Self Published March 28, 2014
2.5 Chipped Fangs
"If death was as simple as the Author describes, why did the characters care so much about it?"
Life wasn't what Sophie was expecting, so why should death be any different?
She’s come back from swimming between the two, and every problem she left is still there. And then some.
There’s the human world, where she has a brother on the verge of ruins, band mates all set to go on tour, and people she thought she wouldn't be seeing for a long time showing up.
Then there’s her new world, where she’s seeing and hearing things that should not be heard or seen. Where Myles knows more about her than she could have ever guessed. She still doesn't know exactly why Michael is tormenting her, but somehow, everything is connected.
The monsters are closing in on all sides and the question is, will Sophie be able to defeat them before it all ends? (Goodreads)
The final book in the Sunshine Trilogy, Sun Damage, wraps most things up, though still not all. Readers will see the growth of the Author in her words, as they flow much more smoothly than that of the first two books, Sunshine and Sun Poisoned. While I know the story is strictly how the author views the fantasy world in their mind, a little dose of reality in the pages goes a very long way. That is not really seen in these pages, at least not enough. It would be a wonderful world indeed if when one dies they could still interact with the living, even if just in dreams, whether they are of the supernatural nature or not. That being said, if that truly is the case in this world, why would any of them care whether they died or not, seeing as how life, even unlife, will go on with them still in it. How could the living be expected to just move on, when the loved one they thought to have lost is still with them, and not just as a memory? Also, if it were as simple as that, why did Sophie's father not come to her and help her deal with the situation he essentially put her in?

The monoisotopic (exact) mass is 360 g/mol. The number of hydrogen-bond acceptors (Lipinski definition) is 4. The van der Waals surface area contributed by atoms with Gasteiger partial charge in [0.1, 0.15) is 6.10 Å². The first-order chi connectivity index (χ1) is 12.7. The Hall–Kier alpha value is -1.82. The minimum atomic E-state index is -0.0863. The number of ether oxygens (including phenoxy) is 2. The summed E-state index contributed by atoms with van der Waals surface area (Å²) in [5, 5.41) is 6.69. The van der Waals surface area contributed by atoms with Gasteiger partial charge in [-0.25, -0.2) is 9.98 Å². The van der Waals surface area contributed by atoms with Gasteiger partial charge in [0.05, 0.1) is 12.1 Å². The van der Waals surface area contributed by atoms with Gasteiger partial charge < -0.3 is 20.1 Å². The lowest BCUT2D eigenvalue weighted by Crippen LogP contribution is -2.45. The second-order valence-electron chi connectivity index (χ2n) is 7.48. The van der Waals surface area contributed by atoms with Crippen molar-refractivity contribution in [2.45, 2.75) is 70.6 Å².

Sophie finally learns the truth of her blood, the reason Michael wants to kill her. She also learns that pretty much every word from out of Myles' mouth has been a lie. Upon learning this, she decides she wants nothing to do with him. Not a very smart move considering she is now a brand new vampire who is about to go on a cross country tour on a bus full of humans, oh, and did I mention she hasn't even properly fed yet. Sophie has not been able to consume any type of blood, bagged, animal or even from a live donor. Hmm...what type of blood would that leave? Sadly, it takes them a very long time to figure that one out, and poor Jade almost pays the price. And the final showdown finally comes to a head with Michael.
I would not recommend this book to hard-core vampire fans, but I would to fans of novels like Twilight and The Immortals (the one with that dimwit Ever). This novel would have been so much better had the author took a few different turns along the way. When death is downplayed to the point where it really has no meaning, the reader loses interest in whether or not any of the characters live or die. But, in between the lines readers will see the potential for a great author. Here's to hoping for better in her next series.